Holiday Depression in Adults with ADHD

By Eileen Bailey

The holiday season can be filled with parties and celebrations. Everywhere we turn, we are inundated with messages that this is the season of joy.  But for some people, it is a season filled with loneliness, anxiety and sadness.  Holiday depression can occur because your expectations for the holiday season are unfulfilled.  Instead of finding joy in being with relatives, you may find it stressful. Instead of spending peaceful times at home, you may be worried about finances, stressed over dealing with children and teens with ADHD and guilty over all those things you feel you didn’t accomplish over the past year.  

Depression is a common co-existing condition in adults and children with ADHD.  For those suffering with the daily struggles of depression, the holidays can make the feelings of hopelessness become more intense.  Whether you struggle with depression on a daily basis or you feel it mostly around the holidays, there are some ways that you can help to make sure you control your feelings of depression, rather than letting them control you:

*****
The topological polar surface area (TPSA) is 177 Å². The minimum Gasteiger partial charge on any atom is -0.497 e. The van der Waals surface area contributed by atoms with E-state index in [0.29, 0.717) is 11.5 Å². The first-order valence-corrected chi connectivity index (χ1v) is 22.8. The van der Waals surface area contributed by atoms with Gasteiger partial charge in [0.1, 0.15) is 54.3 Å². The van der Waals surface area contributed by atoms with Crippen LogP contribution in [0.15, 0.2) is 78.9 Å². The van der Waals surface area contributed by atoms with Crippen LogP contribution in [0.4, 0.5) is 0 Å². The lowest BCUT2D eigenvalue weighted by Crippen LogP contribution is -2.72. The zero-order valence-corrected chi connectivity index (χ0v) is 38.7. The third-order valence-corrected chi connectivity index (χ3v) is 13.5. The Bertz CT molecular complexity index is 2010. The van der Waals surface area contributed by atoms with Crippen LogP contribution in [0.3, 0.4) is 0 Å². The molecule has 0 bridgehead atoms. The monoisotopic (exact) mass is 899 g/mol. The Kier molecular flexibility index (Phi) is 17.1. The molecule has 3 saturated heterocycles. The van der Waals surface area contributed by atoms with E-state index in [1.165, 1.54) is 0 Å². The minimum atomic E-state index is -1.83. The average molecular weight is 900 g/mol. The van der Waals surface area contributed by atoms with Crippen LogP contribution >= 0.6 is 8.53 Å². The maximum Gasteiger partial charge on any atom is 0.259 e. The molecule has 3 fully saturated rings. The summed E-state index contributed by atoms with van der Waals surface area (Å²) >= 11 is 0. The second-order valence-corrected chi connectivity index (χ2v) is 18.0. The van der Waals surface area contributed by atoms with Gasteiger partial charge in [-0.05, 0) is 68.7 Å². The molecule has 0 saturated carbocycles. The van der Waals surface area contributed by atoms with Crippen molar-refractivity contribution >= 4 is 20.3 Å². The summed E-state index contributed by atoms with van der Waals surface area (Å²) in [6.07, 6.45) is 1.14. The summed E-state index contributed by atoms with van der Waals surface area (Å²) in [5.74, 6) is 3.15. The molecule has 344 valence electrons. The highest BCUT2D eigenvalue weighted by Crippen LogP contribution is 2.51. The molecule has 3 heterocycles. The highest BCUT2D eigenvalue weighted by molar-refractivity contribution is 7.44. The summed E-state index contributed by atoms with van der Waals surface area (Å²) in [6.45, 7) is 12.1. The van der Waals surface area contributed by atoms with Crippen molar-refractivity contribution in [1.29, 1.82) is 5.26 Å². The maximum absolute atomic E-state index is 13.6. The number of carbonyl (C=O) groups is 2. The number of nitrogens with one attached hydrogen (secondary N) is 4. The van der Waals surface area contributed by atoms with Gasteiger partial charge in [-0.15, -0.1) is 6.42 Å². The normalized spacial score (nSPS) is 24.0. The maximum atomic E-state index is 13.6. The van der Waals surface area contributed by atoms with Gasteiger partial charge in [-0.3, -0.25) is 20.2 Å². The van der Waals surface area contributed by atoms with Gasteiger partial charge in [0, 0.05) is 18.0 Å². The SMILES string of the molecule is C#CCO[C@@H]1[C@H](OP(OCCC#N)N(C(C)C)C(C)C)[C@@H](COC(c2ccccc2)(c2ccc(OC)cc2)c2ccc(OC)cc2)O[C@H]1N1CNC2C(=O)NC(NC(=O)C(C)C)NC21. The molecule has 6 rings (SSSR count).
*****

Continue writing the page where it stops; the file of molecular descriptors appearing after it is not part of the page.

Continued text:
Review your expectations of the holiday season.  Are your expectations realistic or are they based on a childish view that everyone is happy and everyone suddenly gets along with one another during the holidays?  Television shows us story after story of people learning their lesson, forgiving one another and finding joy where there once was none. These shows can lead to feelings of depression and helplessness if your life doesn’t turn out exactly the way the shows continually end.  We may feel as if there is something wrong with us if we can’t feel the hope and joy this season is supposed to bring.  But the holidays don’t magically make everything all right.  Our families may still fight with each other, our teenagers may still sulk and be unappreciative of all that we do for them, relatives and friends may still not like that gift we took hours to choose, our children may still misbehave and our finances might still be a mess.  Look realistically at your situation and realign your expectations.  Measure the success of your holiday season with your own situation, rather than by television standards. Take time to treasure what makes you happy and try to do something just for you.  Avoid unpleasant get-togethers if they are going to make you feel worse.  By reducing your expectations and basing them on your own reality, you can increase your sense of satisfaction.

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